# How do I find the energy lost after a collision when a bullet goes through a block?

#### Chemist116

The problem is as follows:

The figure from below shows a projectile whose mass is $m$ goes goes through a block of mass $M=5m$ initially at rest as indicated in the figure from below. The bullet goes out from the block with a speed which is half of the speed when it entered the block. What will be the energy lost expressed in a percentage? The alternatives given are as follows:

$\begin{array}{ll} 1.&20\,\%\\ 2.&30\,\%\\ 3.&50\,\%\\ 4.&70\,\%\\ 5.&90\,\%\\ \end{array}$

I'm confused exactly how should I understand this kind of collision when a bullet goes through a block. Is it an inelastic or an elastic collision?. I'm assuming that it is an inelastic collision as the two objects are joined at least for a brief period.

Then using this logic:

$p_1=p_2$

$m_1v_1=\left(m_1+m_2\right)v_2$

$mv_1= \left(m+5m\right)v_2$

According to this the speed of the block would be

$v_2=\frac{1}{6}v_1$

But I am given the exit speed of the bullet, then:

Initially the energy of the bullet:

$E_k=\frac{1}{2}mv^2$

The energy of the bullet after the collision:

$E_k=\frac{1}{2}m\left(\frac{1}{2}v\right)^2$

Then the subtraction would give the energy lost:

$\Delta E_k = \frac{1}{2}mv^2 - \frac{1}{2}m\left(\frac{1}{2}v\right)^2$

$\Delta E_k = \frac{1}{2}mv^2 - \frac{1}{8}mv^2$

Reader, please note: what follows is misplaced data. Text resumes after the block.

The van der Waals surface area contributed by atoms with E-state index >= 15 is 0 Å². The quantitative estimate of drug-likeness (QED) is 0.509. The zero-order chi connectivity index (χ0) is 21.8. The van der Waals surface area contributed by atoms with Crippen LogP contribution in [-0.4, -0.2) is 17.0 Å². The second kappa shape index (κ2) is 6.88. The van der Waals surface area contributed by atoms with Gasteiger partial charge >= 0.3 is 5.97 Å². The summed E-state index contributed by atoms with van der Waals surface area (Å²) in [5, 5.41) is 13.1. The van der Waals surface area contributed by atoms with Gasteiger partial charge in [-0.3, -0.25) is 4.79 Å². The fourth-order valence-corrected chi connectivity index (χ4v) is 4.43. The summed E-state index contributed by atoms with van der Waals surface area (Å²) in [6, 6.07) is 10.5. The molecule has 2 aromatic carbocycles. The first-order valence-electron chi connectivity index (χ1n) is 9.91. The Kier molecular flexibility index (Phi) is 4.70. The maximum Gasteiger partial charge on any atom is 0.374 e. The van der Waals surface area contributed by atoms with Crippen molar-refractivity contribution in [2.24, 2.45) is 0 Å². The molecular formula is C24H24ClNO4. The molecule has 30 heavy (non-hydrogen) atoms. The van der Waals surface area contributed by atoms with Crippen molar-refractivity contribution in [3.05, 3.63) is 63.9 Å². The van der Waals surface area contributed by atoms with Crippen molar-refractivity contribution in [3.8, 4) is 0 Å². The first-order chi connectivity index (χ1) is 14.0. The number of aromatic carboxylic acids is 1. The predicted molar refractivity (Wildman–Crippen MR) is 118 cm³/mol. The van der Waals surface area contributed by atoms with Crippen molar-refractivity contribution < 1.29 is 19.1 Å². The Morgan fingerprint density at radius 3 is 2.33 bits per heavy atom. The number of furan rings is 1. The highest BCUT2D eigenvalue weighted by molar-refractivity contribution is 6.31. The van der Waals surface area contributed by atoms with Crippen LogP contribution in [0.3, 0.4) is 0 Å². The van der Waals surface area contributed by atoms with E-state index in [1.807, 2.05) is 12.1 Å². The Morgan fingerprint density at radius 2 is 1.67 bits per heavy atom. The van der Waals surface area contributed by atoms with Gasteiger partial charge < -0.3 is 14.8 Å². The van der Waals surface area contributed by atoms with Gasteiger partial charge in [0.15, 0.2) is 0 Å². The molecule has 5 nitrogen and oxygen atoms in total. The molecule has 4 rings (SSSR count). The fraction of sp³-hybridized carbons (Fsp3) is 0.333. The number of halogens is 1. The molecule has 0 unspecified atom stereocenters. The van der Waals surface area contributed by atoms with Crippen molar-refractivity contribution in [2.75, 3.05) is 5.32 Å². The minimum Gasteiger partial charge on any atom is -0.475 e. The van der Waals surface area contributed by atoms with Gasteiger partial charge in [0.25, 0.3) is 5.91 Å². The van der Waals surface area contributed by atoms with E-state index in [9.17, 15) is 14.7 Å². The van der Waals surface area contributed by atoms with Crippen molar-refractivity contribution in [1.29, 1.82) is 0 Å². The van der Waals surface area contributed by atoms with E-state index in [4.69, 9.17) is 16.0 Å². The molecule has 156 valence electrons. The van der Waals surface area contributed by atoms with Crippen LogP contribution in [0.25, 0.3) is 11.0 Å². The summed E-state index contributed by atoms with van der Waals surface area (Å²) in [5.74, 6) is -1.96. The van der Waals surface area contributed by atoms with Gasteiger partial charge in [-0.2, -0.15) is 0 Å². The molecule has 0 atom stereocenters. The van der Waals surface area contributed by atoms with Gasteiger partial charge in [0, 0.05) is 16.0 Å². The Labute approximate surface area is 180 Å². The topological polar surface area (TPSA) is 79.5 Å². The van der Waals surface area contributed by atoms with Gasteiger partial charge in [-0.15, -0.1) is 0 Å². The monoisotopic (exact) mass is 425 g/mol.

$\Delta E_k = \frac{3}{8}mv^2$

Then the percentage lost would be:

$\frac{\Delta E_k}{E_k} = \frac{\frac{3}{8}mv^2}{\frac{1}{2}mv^2}$

$\frac{\Delta E_k}{E_k} = \frac{3}{4}=0.75$

But this results in $75\,\%$ but this is not among the alternatives. What part I missed the right path?.

#### topsquark

Math Team
The problem is that the collision is not perfectly inelastic so we have to do $$\displaystyle m_1 v_{1i} = m_1 v_1 + m_2 v_2$$, where $$\displaystyle v_{1i} = v$$, $$\displaystyle v_1 = \dfrac{1}{2} v$$, and $$\displaystyle v_2$$ is unknown. (At the end of a perfectly inelastic collision both objects are merged in some way. This is not the case here as the bullet exits the block.)

Also, if we take the assumption that the collision is perfectly inelastic the final kinetic energy would have been $$\displaystyle KE_f = \dfrac{1}{2} (m_1 + m_2) v_2 ^2$$ because they both would have the same speed after the collision. You have to include both blocks when you calculate the final kinetic energy.

-Dan

Last edited:

#### skeeter

Math Team
All collisions that do not conserve KE are inelastic. A perfectly inelastic collision is where the masses stick together and stay that way.
Maybe you should research before making assumptions.

$mv_0 = m \cdot \dfrac{v_0}{2} + 5m \cdot v_f \implies v_f = \dfrac{v_0}{10}$

$KE_0 = \dfrac{1}{2}mv_0^2$

$KE_f = \dfrac{1}{2}m\left(\dfrac{v_0}{2}\right)^2 + \dfrac{1}{2}(5m)\left(\dfrac{v_0}{10}\right)^2 = \dfrac{3}{20}mv_0^2$

$\dfrac{\frac{3}{20}mv_0^2 - \frac{1}{2}mv_0^2}{\dfrac{1}{2}mv_0^2} = \dfrac{-\frac{7}{20}}{\frac{1}{2}} = -\dfrac{7}{10}$

Energy lost is 70%

• topsquark